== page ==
Tufts University Hosts Youth Leadership Conference

Tufts University sponsored the Youth Civic Leadership Conference for high school students from all over Massachusetts to learn more about civic leadership. This event was held on Saturday, December 4th from 10 AM to 4:30 PM in the multi-purpose Curtis room on the Tufts campus. 

The conference started off by participating in an action civics workshop to learn about civics, government and advocacy. Guest speakers Danielle Mulligan, Danny McLaughlin and Willie Burnley Jr. were there to inform students about the topic.

From there, the youth leaders broke off into groups to create action projects addressing community issues ranging from homelessness to voting rights, and they would later present these projects in front of their peers and community members.

The event was advertised as a “fun and engaging day of working with civically-minded peers and learning how to be a civic leader.”

The guest speakers inform the high school students on civic leadership. Photo by Chaimaa Assli.

Students from Tufts gave a presentation to open up the event. They talked about topics such as the legislative approach, electoral approach and the grassroots approach. They also discussed different ways to make a change in a community such as non-systematic and systematic change. “Follow your passions around being a part of the community,” Burnley advised students. He sees how much student voice is being left out and wants that to change. He believes that it is important that students “find a cause and also the space that is supporting [them] and the practice.”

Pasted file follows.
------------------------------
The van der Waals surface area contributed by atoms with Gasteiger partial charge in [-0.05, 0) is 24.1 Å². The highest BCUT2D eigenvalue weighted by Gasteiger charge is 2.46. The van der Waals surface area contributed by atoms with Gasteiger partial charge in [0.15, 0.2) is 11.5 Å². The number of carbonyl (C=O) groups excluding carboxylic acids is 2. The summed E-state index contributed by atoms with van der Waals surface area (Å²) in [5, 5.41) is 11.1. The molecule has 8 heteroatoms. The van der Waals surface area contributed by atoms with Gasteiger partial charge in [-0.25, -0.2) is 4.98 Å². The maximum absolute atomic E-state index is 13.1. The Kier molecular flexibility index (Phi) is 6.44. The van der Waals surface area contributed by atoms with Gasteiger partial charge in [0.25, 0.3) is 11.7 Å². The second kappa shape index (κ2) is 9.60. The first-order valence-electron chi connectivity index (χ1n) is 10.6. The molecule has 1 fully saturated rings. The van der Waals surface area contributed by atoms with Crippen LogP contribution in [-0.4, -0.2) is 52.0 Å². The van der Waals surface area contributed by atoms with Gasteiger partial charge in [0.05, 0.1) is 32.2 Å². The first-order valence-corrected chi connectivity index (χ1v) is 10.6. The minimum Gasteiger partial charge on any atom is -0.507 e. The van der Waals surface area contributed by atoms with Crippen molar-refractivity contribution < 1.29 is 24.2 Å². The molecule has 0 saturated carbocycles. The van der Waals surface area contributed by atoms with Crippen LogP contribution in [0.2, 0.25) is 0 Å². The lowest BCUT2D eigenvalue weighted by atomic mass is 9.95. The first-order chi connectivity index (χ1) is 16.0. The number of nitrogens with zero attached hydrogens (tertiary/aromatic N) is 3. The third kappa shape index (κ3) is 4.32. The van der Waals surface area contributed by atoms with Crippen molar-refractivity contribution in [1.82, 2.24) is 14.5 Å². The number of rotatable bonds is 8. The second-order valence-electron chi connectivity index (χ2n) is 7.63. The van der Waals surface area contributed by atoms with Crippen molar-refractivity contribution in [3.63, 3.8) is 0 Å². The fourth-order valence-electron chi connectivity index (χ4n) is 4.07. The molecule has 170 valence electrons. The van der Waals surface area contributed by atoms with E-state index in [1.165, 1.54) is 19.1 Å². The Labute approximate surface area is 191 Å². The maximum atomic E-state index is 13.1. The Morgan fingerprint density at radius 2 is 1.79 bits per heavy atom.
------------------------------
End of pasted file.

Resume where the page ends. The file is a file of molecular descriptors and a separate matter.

McLaughlin said that the way he prioritizes issues is that he tries to look at the themes of the issues that young people have and see which ones should be prioritized. McLaughlin likes “seeing young people civically engaged,” and he wants people to find ways to come together and respect each other’s perspectives.

Mulligan “sees which issue ignites,” and starts off local with the youth problems. She said that “there might be fewer resources but it could be more accessible.” “Make sure you keep having conversations with the local government,” said Mulligan. She believes that students should always start off in their city or their neighborhood because it is a platform that they “have and deserve to step into to make the community better.”

 

After the guest speakers introduced themselves and answered questions the students attending had, everyone was given pizza for the lunch break. When lunch was over, the students broke off into four different groups for their project topics. The four topics they got to choose from were racial equity, sustainability, voting rights and homelessness. Each of the groups presented their given topic to everyone attending. The event was closed off with a reflection and a closing statement.

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